The IoT is dead: Long live the I4T – the Internet for Things
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It’s hard to make things work in the IoT – it’s anything but plug and play. This report outlines why, what is needed, and current leading-edge efforts to achieve it. To deliver the benefits of the Coordination Age, all manner of “things” will need to be able to discover each other and communicate more autonomously. For this to happen easily and securely a new enabler is needed: the Internet for Things (I4T).
Format: PDF filePages: 31 pages Charts: 08 Author: Andrew Collinson Publication Date: May 2019
Table of Contents
- Executive Summary
- The Internet for Things and the Coordination Age
- How does an “Internet for Things” fit with this?
- What’s wrong with the Internet of Things?
- The essential components of an Internet for Things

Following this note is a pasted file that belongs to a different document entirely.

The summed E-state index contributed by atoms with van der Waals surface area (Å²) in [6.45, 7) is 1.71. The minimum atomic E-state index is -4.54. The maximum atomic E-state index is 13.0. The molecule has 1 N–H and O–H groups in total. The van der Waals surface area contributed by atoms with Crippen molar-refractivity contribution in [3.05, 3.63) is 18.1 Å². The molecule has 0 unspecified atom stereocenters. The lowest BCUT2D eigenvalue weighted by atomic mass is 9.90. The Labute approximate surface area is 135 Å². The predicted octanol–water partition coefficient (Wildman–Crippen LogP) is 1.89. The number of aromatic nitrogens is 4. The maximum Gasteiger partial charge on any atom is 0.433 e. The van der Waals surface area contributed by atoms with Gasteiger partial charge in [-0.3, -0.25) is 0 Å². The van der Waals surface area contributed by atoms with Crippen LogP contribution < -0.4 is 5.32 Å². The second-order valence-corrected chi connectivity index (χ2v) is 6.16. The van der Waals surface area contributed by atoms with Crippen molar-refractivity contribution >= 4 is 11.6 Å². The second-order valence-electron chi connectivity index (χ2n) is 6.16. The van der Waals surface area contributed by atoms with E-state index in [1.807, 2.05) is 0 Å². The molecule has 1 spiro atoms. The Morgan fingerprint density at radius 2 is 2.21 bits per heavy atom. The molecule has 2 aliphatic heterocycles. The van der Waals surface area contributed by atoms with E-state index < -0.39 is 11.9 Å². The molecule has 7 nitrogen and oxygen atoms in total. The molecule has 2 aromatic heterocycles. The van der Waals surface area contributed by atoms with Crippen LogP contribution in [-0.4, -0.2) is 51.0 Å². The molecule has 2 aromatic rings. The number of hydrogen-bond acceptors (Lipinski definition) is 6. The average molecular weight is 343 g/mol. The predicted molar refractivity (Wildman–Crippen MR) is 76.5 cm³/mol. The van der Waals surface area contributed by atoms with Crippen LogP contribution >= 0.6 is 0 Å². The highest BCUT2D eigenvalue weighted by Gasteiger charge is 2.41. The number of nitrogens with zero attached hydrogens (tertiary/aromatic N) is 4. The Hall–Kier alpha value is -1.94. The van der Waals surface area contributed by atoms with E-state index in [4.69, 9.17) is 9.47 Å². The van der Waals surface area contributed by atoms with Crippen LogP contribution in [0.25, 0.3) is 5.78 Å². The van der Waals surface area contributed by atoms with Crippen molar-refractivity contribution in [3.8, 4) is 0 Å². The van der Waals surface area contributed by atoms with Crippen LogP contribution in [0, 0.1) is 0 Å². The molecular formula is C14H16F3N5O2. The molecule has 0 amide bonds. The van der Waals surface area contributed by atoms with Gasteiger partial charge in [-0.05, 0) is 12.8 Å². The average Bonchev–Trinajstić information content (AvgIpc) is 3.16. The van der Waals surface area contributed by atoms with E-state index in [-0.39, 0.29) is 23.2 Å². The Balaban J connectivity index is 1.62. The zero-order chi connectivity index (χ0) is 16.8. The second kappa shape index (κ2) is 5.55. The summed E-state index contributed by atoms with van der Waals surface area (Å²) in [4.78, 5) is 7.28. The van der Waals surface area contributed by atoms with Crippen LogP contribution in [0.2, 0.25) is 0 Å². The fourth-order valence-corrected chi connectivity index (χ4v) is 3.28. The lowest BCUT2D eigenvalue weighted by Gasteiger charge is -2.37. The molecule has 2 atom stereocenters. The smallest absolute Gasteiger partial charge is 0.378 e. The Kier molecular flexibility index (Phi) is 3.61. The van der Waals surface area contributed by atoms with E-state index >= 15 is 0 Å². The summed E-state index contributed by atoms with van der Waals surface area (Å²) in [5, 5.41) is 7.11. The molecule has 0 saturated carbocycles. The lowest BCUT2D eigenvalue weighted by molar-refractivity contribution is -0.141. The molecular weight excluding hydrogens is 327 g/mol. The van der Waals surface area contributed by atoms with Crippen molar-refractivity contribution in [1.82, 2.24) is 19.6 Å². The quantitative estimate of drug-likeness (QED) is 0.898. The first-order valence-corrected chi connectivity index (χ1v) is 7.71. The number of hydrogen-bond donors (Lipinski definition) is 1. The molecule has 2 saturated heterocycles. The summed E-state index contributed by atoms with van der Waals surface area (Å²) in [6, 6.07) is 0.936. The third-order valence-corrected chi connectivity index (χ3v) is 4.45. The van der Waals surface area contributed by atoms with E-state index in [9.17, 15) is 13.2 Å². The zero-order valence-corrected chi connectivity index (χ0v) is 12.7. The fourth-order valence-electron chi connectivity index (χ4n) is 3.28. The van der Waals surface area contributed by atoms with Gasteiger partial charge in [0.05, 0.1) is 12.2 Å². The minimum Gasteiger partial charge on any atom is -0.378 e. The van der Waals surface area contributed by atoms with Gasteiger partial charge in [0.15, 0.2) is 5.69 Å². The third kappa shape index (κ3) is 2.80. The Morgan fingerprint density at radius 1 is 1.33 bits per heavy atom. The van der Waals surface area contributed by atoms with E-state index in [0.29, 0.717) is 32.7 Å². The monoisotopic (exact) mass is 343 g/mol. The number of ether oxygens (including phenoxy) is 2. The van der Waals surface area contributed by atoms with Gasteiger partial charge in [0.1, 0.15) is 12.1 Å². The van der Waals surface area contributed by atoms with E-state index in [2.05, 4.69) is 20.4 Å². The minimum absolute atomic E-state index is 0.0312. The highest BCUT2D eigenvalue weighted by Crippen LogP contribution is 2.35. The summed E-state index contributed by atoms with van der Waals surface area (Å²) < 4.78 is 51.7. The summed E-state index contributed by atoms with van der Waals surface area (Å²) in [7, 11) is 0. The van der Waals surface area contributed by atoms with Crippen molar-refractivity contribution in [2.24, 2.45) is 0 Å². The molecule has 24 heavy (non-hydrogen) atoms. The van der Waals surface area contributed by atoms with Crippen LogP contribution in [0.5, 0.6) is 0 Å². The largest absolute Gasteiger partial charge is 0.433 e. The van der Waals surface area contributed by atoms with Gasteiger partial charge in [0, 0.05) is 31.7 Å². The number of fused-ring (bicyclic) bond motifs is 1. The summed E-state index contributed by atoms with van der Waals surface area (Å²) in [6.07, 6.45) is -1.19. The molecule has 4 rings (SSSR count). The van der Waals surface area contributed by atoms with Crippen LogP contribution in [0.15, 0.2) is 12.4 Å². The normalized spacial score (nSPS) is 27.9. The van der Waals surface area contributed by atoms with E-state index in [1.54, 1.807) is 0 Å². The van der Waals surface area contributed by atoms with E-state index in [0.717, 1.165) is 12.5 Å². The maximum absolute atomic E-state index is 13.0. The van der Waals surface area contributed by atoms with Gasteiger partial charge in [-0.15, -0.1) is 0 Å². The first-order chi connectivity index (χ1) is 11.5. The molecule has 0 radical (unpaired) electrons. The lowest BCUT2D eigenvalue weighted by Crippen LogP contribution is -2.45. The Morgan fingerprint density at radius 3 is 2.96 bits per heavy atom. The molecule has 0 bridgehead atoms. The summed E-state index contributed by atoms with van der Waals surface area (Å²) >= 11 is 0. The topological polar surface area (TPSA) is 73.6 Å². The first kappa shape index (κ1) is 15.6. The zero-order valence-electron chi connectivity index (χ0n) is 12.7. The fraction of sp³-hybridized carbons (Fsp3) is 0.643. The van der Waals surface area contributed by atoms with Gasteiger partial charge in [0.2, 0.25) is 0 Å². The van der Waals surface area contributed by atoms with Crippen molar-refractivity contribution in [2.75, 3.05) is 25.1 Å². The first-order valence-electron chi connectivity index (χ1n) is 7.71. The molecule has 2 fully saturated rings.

- What is the Internet for Things (I4T)?
- How is an Internet for Things different to an Internet of Things?
- Advantages – what can the “Internet for Things” offer?
- What problems does the I4T solve?
- Problem 1: The use case paradox
- Problem 2: No one really wants to be coordinated by someone else
- Problem 3: A classic case of warehouse interruptus
- Two approaches to creating the I4T…so far
- Interoperability forums
- Dating services for digital twins
- Civil engineering: Making all the pieces work together in real life
- Conclusions: It’s a tough job – but somebody’s got to do it
Table of Figures
- Figure 1: The three ages of telecoms / ICT
- Figure 2: The well-worn path of slowing telecoms growth
- Figure 3: Some examples of what a “thing” can be
- Figure 4: Players in the logistics ecosystem example
- Figure 5: Three functions of digital twins
- Figure 6: A possible Internet for Things (I4T) ecosystem
- Figure 7: Iotic Labs “Lego”
- Figure 8: BAM Nuttall and Iotic’s learning camera application to monitor machines
Technologies and industry terms referenced include: coordination, digital twins, Innovation, IoT, logistics, Platform